Succession of dark-grey or black, silty mudstones containing a variable number of coal seams (up to 2 m thick), and grey or buff, very fine- to fine-grained, fairly- to poorly-sorted, argillaceous or silty sandstone beds (up to 5 m thick).
The wire-line log patterns of the formation tend to be serrate (ratty), with gentle bell and funnel shapes, reflecting the stacking of fining- and coarsening-upward cycles and the continuous alternation of thin-bedded lithologies.
The formation is characterised by stacking of more or less symmetrical fining- and coarsening-upward sequences with average thickness of 50 m. Gradual upward shift from coarsening-upward- to fining-upward-dominated cycles can be observed, in four discrete stages.
The Ruurlo Formation can be discriminated from the Klaverbank Formation and the formations of the Dinkel Subgroup by the lack of thick, massive sandstone intercalations.
Poorly-drained delta and fluvial-plain system, building out repeatedly into, and gradually filling up a lake basin, with fluctuation lake levels. Marine incursions (mainly brackish) are scarce.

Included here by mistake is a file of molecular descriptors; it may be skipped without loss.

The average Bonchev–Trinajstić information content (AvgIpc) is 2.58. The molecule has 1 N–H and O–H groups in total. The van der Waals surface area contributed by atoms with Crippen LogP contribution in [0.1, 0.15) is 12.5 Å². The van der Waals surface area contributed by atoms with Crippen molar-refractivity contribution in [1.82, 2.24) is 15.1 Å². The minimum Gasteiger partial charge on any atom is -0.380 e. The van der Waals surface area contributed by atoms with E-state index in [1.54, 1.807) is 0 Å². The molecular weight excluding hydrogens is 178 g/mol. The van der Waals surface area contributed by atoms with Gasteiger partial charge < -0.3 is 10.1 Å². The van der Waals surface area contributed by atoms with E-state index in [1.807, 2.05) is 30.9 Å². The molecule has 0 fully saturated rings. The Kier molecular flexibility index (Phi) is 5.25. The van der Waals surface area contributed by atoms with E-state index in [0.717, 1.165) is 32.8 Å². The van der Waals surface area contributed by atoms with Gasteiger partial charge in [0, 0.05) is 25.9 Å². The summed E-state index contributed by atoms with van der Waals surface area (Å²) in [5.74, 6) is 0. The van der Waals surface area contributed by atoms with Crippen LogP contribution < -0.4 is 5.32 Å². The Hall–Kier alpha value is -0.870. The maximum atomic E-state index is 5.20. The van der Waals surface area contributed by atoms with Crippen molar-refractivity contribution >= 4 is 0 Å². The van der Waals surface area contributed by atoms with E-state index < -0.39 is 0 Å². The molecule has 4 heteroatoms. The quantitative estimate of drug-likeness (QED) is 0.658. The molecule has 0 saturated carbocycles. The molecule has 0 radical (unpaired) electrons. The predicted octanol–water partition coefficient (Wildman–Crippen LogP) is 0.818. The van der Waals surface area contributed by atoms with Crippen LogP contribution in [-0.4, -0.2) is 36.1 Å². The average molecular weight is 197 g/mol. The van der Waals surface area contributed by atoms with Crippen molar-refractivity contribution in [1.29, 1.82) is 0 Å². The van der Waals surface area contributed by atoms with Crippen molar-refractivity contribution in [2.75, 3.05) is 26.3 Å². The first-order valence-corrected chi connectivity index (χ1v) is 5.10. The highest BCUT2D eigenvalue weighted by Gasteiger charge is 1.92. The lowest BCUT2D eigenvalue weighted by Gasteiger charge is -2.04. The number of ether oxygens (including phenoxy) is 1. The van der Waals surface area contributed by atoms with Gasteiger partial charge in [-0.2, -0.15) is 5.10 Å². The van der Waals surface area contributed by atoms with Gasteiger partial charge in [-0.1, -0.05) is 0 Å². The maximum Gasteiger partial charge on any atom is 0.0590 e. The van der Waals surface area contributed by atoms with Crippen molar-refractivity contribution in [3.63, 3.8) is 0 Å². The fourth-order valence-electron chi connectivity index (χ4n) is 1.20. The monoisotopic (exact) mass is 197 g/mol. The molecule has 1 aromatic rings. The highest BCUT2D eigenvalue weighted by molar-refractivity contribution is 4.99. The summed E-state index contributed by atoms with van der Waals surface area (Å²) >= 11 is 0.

Conformably placed on the Baarlo Formation. At the transition the pattern of thick, stacked coarsening-upward sequences of the latter is succeeded by thinner fining- and coarsening-upward sequences.
The boundary is placed at the base of the sandstone truncating the uppermost thick coarsening-upward sequence. An overall shift is frequently observed in the wire-line logs, reflecting the more silty character of the Ruurlo Formation. An increase in coal-seam content can commonly be observed above this level. The Klaverbank Formation is a lateral equivalent in the northwestern offshore.
Marked by the abrupt transition into the coal-dominated claystones of the Maurits Formation.